"It's deceptively simple, because all the waves of patterns were the result of slight tweaks of the application's parameters," Schwarz explained. "All of these small refinements created beautiful, massive visual variations. The whole thing felt alive.
The video footage in particular gave the project life well beyond its intentionally lo-fi origins. It wasn't an epic, global shoot. But you feel like you're there, mixing in a chemistry class, going for a run on campus, or cheering at a soccer game."
HUSH's project for the University of Dayton logically evolved from earlier forays into interactivity that taught instructive lessons. Its Webby-nominated installation for Infiniti at the Classic Car Show gave HUSH formative insight into the group behavioral dynamics of its interested audiences. Ranging from hesitant observers to type-A experimenters, HUSH's immersive interfacing often pulled everyone into a communal experience. It also challenged the studio to work with a major automotive brand's legacy of multimedia assets outside of its creative control, a top-down arrangement HUSH enthusiastically traded in when University of Dayton came calling.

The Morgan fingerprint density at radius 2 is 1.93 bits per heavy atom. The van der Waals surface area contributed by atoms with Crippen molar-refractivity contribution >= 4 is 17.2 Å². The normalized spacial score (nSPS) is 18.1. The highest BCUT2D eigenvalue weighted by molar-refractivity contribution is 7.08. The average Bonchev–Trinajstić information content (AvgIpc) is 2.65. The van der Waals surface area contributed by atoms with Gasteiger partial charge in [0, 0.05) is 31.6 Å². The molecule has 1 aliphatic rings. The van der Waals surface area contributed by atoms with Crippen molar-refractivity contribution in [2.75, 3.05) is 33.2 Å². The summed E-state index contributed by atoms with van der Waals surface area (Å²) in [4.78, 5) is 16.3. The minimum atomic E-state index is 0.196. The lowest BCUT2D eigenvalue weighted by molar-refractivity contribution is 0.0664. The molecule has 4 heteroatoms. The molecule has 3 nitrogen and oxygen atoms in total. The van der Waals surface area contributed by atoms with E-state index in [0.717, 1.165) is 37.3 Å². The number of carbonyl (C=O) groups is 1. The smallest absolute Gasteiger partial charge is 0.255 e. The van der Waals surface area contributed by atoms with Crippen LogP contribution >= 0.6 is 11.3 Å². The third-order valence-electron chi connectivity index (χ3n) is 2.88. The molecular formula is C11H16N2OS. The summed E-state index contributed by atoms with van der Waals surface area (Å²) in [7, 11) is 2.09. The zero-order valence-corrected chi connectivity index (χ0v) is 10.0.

"We were able to control every pixel this time, which is something that I was really adamant about," said Schwarz. "With Infiniti, we had to retroactively build an interactive experience around existing content. But with the University of Dayton, the entire project was conceived and executed from the ground, up."
Meanwhile, HUSH tapped the party vein created by its personalized architectural spaces for Showtime's annual SHOHouse extravaganza, whose interactive purpose was to blow minds with a bold multimedia tableaux, which it did well enough. That installation was a heart-stopping red neon room awash in interactive sound and animation, but it still shared kinship with the University of Dayton project in the sense that both were designed to be brain-tickling funhouses of pixels and lights. HUSH graduated with flying colors.
In the final analysis, the University of Dayton project inserted yet another interactive feather into HUSH's continuing evolution into an immersive design industry standout. It helps leverage the studio nicely against those that excel in either the creation of visually rich digital content or high-impact personal narratives, but not both, added Schwarz. HUSH is teeming with creative geeks who enjoy freaking media for humans seeking soulful connection through design and technology. Early-adopters can check that philosophy in action this fall at the 2011 Esquire House, where HUSH has built an interactive media experience for Acura, defined by a table topped with an interactive lycra surface, buzzing with real-time projected animation, that attendees can actually press to communicate and even make beautiful music together.
"I've really enjoyed our active transition to interactivity," Schwarz concluded. "Our technologists and developers get the user experience and also value visual design and story. I think we're a great mashup."